Boy is back
in school after
The Campbell High specialBy Crystal Kua
education student held police at
bay for over an hour last fall
A Campbell High School special education student who barricaded himself in a portable classroom while armed with a gun last fall returned to school this week with sights on graduating.
"He's been transitioned back in the school (starting last Monday)," Campbell High Principal Louis Vierra said. "We're in the forgive-and-forget mode."
A police SWAT team surrounded a portable classroom after the student allegedly brought a semiautomatic gun to class and pointed it at students and a vice principal Sept. 21.
After holding police at bay for more than an hour, the boy was arrested but then released to the custody of his parents pending further investigation.
Prosecutor Peter Carlisle has said that he will consider asking that the 17-year-old boy be tried as an adult, but so far no charges have been filed.
Vierra said he could not release specifics on the status of the student, who is a senior, but described him as a bright person who wants to get his life together to graduate this year.
He would only say that it was "reasonably accurate" that the boy has a teacher and a security attendant assigned to him.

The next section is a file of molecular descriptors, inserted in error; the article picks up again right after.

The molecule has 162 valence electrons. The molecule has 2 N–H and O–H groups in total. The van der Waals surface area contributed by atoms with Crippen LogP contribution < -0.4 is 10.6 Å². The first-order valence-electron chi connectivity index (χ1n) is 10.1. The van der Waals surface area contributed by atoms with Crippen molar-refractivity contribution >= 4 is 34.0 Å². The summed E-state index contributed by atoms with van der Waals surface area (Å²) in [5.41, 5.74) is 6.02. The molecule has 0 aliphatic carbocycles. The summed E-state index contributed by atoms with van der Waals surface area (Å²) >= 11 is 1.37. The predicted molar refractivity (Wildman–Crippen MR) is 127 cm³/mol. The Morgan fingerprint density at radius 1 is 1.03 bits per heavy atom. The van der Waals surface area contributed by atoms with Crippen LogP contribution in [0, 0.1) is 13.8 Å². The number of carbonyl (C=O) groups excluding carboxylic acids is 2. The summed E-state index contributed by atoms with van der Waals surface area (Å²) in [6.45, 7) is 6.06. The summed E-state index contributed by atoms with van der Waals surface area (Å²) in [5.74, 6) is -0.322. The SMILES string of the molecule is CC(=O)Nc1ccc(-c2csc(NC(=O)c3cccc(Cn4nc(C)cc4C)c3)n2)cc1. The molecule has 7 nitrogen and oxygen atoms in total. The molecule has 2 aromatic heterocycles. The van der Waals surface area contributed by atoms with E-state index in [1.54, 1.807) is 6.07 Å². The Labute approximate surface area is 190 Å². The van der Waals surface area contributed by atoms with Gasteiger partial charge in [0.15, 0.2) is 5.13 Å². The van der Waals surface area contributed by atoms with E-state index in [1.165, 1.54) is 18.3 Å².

"We've been provided some support for him by the district," Vierra said.
Vierra said he sent a memo Friday to notify the faculty that the boy was returning to school. "There wasn't any feedback," Vierra said. "I haven't heard a word."
He said he is aware that people may have worries about safety because of what happened in the fall, but the stepped-up security measures were implemented allay any fears. "We've intensified our contact with security," Vierra said.
The Department of Education's discipline code, commonly referred to as Chapter 19, says a student found to be in possession of a firearm shall be dismissed from school for at least a year, but the rules allow the department to modify the punishment on a case-by-case basis.
Deputy District Superintendent Alvin Nagasako said he could not specifically comment on the Campbell incident but noted that schools across the nation are dealing with the issue of disciplining violent children covered by the federal Individuals with Disabilities Education Act.
Under the federal law, which guarantees disabled students a "free, appropriate public education," students may not be barred from class without parental consent.
Several factors must come into play in determining whether a students who fall under IDEA can be kept out of class, including whether the student's violent action is due to his "handicapping condition," Nagasako said.